One of Windows’ most historic applications—and one of Windows 10’s few remaining native desktop programs—is receiving a radical overhaul in the free Windows 10 Creators Update releasing next spring. The venerable Paint’s being transformed into Paint 3D, a Windows Store app brimming with new features designed to bring two-dimensional images to life.
Paint 3D’s loaded with tools focused on making 3D image manipulation easy-peasy. The long-known Pencil tool now seamlessly works on any 3D objects, while new Sticker and Doodle tools exist to stamp 2D objects onto 3D images and convert 2D drawings into 3D images, respectively.
A new Magic Select tool lets you remove the background from an image, leaving you free to work the primary object into 3D images with smart depth-selection and scaling capabilities.
But bringing physical objects into the digital world goes even deeper than that; Paint 3D also integrates with a new “Windows Capture 3D” tool being introduced in Windows 10. It’s essentially a 3D scanner app; you slowly walk around the physical object with Windows Capture 3D open on a Windows 10 Mobile phone, and the app captures it as a 3D image that can be imported into Paint 3D. Nifty!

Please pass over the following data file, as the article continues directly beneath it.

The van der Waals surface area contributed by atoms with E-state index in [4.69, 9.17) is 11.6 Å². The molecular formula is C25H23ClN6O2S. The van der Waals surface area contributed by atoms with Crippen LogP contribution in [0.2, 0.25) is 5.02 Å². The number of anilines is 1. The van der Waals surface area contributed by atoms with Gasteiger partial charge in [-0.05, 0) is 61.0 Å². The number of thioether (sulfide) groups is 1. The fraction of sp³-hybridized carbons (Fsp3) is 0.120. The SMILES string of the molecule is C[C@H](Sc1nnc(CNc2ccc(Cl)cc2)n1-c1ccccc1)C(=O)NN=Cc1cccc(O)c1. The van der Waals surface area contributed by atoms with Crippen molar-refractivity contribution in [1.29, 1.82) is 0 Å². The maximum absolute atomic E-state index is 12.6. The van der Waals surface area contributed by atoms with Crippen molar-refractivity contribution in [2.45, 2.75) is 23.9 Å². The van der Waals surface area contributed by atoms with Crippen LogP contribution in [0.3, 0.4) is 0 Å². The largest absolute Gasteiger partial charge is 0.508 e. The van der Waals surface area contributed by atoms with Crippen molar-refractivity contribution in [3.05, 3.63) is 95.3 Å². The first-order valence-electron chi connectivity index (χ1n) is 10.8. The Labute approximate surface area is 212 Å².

Microsoft’s also launching a Remix 3D website where people can share 3D images they’ve created, to build up a stock image database that anybody can tap into.
Windows 10’s newfound infatuation with 3D images extends into the wider Microsoft ecosystem, too. With the Windows 10 Creators Update, you’ll also be able to export your 3D creations from Minecraft into the Remix 3D database, and study your Paint 3D-created images using the company’s HoloLen’s augmented reality headset. You’ll also be able to share your Paint 3D creations directly to Facebook.
Will Paint 3D replace the traditional Paint app entirely, or will both live on as counterparts focused on 3D and 2D image manipulation, respectively. Microsoft didn’t say, but we’ll know when the Windows 10 Creators Update rolls out next spring.
This story, "Windows 10's new Paint 3D app drags physical objects into digital worlds" was originally published by PCWorld.